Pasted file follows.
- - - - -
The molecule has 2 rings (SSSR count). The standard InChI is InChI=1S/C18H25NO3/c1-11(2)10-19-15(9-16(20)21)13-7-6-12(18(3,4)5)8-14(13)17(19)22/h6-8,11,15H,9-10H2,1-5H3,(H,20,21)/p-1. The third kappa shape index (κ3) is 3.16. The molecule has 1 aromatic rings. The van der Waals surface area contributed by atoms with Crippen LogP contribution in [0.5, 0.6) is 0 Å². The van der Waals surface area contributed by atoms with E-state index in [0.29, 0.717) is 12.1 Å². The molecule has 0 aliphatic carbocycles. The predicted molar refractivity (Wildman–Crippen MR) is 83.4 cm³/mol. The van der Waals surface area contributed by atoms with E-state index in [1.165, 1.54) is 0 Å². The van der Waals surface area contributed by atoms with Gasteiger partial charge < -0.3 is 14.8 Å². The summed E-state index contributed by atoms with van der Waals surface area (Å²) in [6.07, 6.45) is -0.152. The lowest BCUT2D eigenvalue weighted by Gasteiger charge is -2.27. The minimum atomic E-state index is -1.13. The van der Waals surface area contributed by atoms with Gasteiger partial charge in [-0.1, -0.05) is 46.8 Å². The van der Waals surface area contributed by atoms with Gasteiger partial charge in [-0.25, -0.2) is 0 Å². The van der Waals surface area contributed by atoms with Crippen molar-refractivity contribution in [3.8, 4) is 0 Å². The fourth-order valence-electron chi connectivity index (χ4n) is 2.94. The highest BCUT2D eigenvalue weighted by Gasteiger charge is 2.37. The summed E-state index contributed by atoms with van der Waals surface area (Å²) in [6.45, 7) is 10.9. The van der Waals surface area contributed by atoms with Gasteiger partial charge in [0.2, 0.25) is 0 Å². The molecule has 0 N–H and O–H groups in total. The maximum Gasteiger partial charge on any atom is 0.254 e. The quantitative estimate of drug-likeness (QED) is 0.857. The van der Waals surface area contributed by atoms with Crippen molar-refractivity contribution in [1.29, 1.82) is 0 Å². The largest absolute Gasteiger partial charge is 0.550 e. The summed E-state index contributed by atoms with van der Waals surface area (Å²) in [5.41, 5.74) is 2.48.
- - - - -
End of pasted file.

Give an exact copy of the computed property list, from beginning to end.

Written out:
The molecule has 2 rings (SSSR count). The standard InChI is InChI=1S/C18H25NO3/c1-11(2)10-19-15(9-16(20)21)13-7-6-12(18(3,4)5)8-14(13)17(19)22/h6-8,11,15H,9-10H2,1-5H3,(H,20,21)/p-1. The third kappa shape index (κ3) is 3.16. The molecule has 1 aromatic rings. The van der Waals surface area contributed by atoms with Crippen LogP contribution in [0.5, 0.6) is 0 Å². The van der Waals surface area contributed by atoms with E-state index in [0.29, 0.717) is 12.1 Å². The molecule has 0 aliphatic carbocycles. The predicted molar refractivity (Wildman–Crippen MR) is 83.4 cm³/mol. The van der Waals surface area contributed by atoms with E-state index in [1.165, 1.54) is 0 Å². The van der Waals surface area contributed by atoms with Gasteiger partial charge < -0.3 is 14.8 Å². The summed E-state index contributed by atoms with van der Waals surface area (Å²) in [6.07, 6.45) is -0.152. The lowest BCUT2D eigenvalue weighted by Gasteiger charge is -2.27. The minimum atomic E-state index is -1.13. The van der Waals surface area contributed by atoms with Gasteiger partial charge in [-0.1, -0.05) is 46.8 Å². The van der Waals surface area contributed by atoms with Gasteiger partial charge in [-0.25, -0.2) is 0 Å². The van der Waals surface area contributed by atoms with Crippen molar-refractivity contribution in [3.8, 4) is 0 Å². The fourth-order valence-electron chi connectivity index (χ4n) is 2.94. The highest BCUT2D eigenvalue weighted by Gasteiger charge is 2.37. The summed E-state index contributed by atoms with van der Waals surface area (Å²) in [6.45, 7) is 10.9. The van der Waals surface area contributed by atoms with Gasteiger partial charge in [0.2, 0.25) is 0 Å². The molecule has 0 N–H and O–H groups in total. The maximum Gasteiger partial charge on any atom is 0.254 e. The quantitative estimate of drug-likeness (QED) is 0.857. The van der Waals surface area contributed by atoms with Crippen molar-refractivity contribution in [1.29, 1.82) is 0 Å². The largest absolute Gasteiger partial charge is 0.550 e. The summed E-state index contributed by atoms with van der Waals surface area (Å²) in [5.41, 5.74) is 2.48.